NC State’s fourth World Philosophy Day Lecture was given on Thursday, November 15, 2018. The speaker was Jenann Ismael, Professor of Philosophy at Columbia University, who spoke on the topic “Does Determinism Clash With Freedom? A look at human action through the lenses of physics.”
World Philosophy Day has been celebrated internationally on the third Thursday of November since 2002. It was officially proclaimed by UNICEF in 2005 to celebrate and advance philosophy as “a discipline that encourages critical and independent thought … capable of working towards a better understanding of the world and promoting tolerance and peace.”
Ismael earned the Ph.D. in Philosophy at Princeton and spent twenty years on the philosophy faculty at the University of Arizona before moving to Columbia University this fall. She has also had visiting appointments at Stanford and at the University of Sydney in Australia. Her philosophical interests include philosophy of physics, metaphysics, cognitive science, philosophy of mind, general philosophy of science, philosophy of social science, and philosophy of literature.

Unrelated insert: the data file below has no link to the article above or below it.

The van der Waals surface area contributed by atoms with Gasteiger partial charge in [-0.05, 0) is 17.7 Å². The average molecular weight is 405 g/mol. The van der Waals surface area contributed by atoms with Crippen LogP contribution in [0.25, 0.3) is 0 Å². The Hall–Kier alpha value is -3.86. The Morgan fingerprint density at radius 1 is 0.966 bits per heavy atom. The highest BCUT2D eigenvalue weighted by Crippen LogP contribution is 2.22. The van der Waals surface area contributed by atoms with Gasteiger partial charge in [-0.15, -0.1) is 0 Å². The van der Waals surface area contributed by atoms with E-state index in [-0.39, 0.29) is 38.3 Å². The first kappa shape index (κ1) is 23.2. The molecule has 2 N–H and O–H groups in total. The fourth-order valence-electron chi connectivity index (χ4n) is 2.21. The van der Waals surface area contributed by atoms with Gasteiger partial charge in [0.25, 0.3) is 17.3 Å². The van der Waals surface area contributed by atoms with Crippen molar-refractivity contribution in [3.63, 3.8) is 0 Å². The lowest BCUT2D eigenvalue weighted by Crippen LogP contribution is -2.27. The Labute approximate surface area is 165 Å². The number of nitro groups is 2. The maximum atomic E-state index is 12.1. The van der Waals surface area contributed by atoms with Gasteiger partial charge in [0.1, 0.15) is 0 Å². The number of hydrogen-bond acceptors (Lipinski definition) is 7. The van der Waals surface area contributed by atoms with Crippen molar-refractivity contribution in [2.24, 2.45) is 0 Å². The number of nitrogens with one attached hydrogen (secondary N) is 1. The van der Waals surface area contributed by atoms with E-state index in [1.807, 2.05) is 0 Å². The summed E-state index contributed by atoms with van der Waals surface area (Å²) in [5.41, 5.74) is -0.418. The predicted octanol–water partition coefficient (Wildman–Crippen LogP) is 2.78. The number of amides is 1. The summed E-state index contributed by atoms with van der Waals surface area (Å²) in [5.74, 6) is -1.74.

Ismael is the author of many articles on a wide range of philosophical topics and three books: Essays on Symmetry (Garland Press, 2001), The Situated Self (Oxford University Press, 2007), which was described as “a brilliant study of fundamental issues by a leading philosopher,” and How Physics Makes Us Free (Oxford University Press, 2016), which James Farrell named as the best science book of the year in Forbes Magazine.
In her lecture, Ismael insisted that all our actions are entailed by the fundamental laws of physics and the facts about the past, over which we have no control. But she went on to argue that we nonetheless have pivotal control of our actions because they hinge on internal processes in the sense that in exactly the same external circumstances these processes could result in different actions by different people as well as different actions by the same person at different times.
This holds because these internal processes—unlike those in known artifacts and many animals—depend upon a changing set of beliefs, desires and values that go with a sense of self. At the same time, the self need not be understood as anything over and above these changing inner states.
Ismael also observed that fundamental physical laws are not causal because they do not involve a direction of determination in time. So, according to current science, our actions are not caused by earlier states of the universe.